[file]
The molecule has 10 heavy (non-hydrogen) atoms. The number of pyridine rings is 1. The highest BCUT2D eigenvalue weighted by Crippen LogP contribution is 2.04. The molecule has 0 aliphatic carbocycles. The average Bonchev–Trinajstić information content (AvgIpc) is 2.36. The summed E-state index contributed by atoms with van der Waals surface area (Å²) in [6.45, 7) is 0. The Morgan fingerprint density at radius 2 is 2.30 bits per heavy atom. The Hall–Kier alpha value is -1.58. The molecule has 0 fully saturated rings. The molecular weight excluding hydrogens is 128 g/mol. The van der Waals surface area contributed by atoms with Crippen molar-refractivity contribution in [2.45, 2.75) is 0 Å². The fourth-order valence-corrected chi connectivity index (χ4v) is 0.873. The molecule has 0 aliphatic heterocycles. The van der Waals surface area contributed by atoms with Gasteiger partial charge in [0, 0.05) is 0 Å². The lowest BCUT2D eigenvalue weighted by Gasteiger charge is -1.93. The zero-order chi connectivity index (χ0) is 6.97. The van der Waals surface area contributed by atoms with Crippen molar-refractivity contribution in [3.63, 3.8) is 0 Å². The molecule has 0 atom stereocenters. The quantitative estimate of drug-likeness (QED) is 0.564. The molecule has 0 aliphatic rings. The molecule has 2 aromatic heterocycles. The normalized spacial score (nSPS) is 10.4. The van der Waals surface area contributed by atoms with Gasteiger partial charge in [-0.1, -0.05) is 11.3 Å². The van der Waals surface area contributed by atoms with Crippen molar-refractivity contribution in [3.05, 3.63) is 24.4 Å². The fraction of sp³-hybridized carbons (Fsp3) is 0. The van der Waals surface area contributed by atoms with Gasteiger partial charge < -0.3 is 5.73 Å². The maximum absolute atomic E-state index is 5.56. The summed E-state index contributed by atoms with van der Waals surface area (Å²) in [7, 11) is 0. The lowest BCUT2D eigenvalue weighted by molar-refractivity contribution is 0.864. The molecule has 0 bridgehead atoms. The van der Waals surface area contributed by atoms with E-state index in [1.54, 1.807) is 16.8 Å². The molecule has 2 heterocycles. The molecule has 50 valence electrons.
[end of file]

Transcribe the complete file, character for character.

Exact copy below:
The molecule has 10 heavy (non-hydrogen) atoms. The number of pyridine rings is 1. The highest BCUT2D eigenvalue weighted by Crippen LogP contribution is 2.04. The molecule has 0 aliphatic carbocycles. The average Bonchev–Trinajstić information content (AvgIpc) is 2.36. The summed E-state index contributed by atoms with van der Waals surface area (Å²) in [6.45, 7) is 0. The Morgan fingerprint density at radius 2 is 2.30 bits per heavy atom. The Hall–Kier alpha value is -1.58. The molecule has 0 fully saturated rings. The molecular weight excluding hydrogens is 128 g/mol. The van der Waals surface area contributed by atoms with Crippen molar-refractivity contribution in [2.45, 2.75) is 0 Å². The fourth-order valence-corrected chi connectivity index (χ4v) is 0.873. The molecule has 0 aliphatic heterocycles. The van der Waals surface area contributed by atoms with Gasteiger partial charge in [0, 0.05) is 0 Å². The lowest BCUT2D eigenvalue weighted by Gasteiger charge is -1.93. The zero-order chi connectivity index (χ0) is 6.97. The van der Waals surface area contributed by atoms with Crippen molar-refractivity contribution in [3.63, 3.8) is 0 Å². The molecule has 0 atom stereocenters. The quantitative estimate of drug-likeness (QED) is 0.564. The molecule has 0 aliphatic rings. The molecule has 2 aromatic heterocycles. The normalized spacial score (nSPS) is 10.4. The van der Waals surface area contributed by atoms with Gasteiger partial charge in [-0.1, -0.05) is 11.3 Å². The van der Waals surface area contributed by atoms with Crippen molar-refractivity contribution in [3.05, 3.63) is 24.4 Å². The fraction of sp³-hybridized carbons (Fsp3) is 0. The van der Waals surface area contributed by atoms with Gasteiger partial charge < -0.3 is 5.73 Å². The maximum absolute atomic E-state index is 5.56. The summed E-state index contributed by atoms with van der Waals surface area (Å²) in [7, 11) is 0. The lowest BCUT2D eigenvalue weighted by molar-refractivity contribution is 0.864. The molecule has 0 bridgehead atoms. The van der Waals surface area contributed by atoms with E-state index in [1.54, 1.807) is 16.8 Å². The molecule has 2 heterocycles. The molecule has 50 valence electrons.